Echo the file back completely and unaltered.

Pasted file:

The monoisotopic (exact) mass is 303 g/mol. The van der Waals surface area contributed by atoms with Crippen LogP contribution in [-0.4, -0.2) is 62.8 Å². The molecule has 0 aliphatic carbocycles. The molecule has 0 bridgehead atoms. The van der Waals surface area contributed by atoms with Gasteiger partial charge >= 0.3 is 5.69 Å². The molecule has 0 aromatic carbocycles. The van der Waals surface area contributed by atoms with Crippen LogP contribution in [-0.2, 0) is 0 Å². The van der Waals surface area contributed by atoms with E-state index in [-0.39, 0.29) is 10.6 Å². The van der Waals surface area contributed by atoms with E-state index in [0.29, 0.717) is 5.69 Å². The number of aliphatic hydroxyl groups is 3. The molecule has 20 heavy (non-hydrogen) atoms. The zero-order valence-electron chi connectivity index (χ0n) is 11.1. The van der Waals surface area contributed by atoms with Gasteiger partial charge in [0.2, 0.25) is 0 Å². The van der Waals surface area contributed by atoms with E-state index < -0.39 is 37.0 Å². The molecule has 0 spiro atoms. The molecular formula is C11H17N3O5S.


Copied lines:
The monoisotopic (exact) mass is 303 g/mol. The van der Waals surface area contributed by atoms with Crippen LogP contribution in [-0.4, -0.2) is 62.8 Å². The molecule has 0 aliphatic carbocycles. The molecule has 0 bridgehead atoms. The van der Waals surface area contributed by atoms with Gasteiger partial charge >= 0.3 is 5.69 Å². The molecule has 0 aromatic carbocycles. The van der Waals surface area contributed by atoms with Crippen LogP contribution in [-0.2, 0) is 0 Å². The van der Waals surface area contributed by atoms with E-state index in [-0.39, 0.29) is 10.6 Å². The van der Waals surface area contributed by atoms with E-state index in [0.29, 0.717) is 5.69 Å². The number of aliphatic hydroxyl groups is 3. The molecule has 20 heavy (non-hydrogen) atoms. The zero-order valence-electron chi connectivity index (χ0n) is 11.1. The van der Waals surface area contributed by atoms with Gasteiger partial charge in [0.2, 0.25) is 0 Å². The van der Waals surface area contributed by atoms with E-state index < -0.39 is 37.0 Å². The molecule has 0 spiro atoms. The molecular formula is C11H17N3O5S.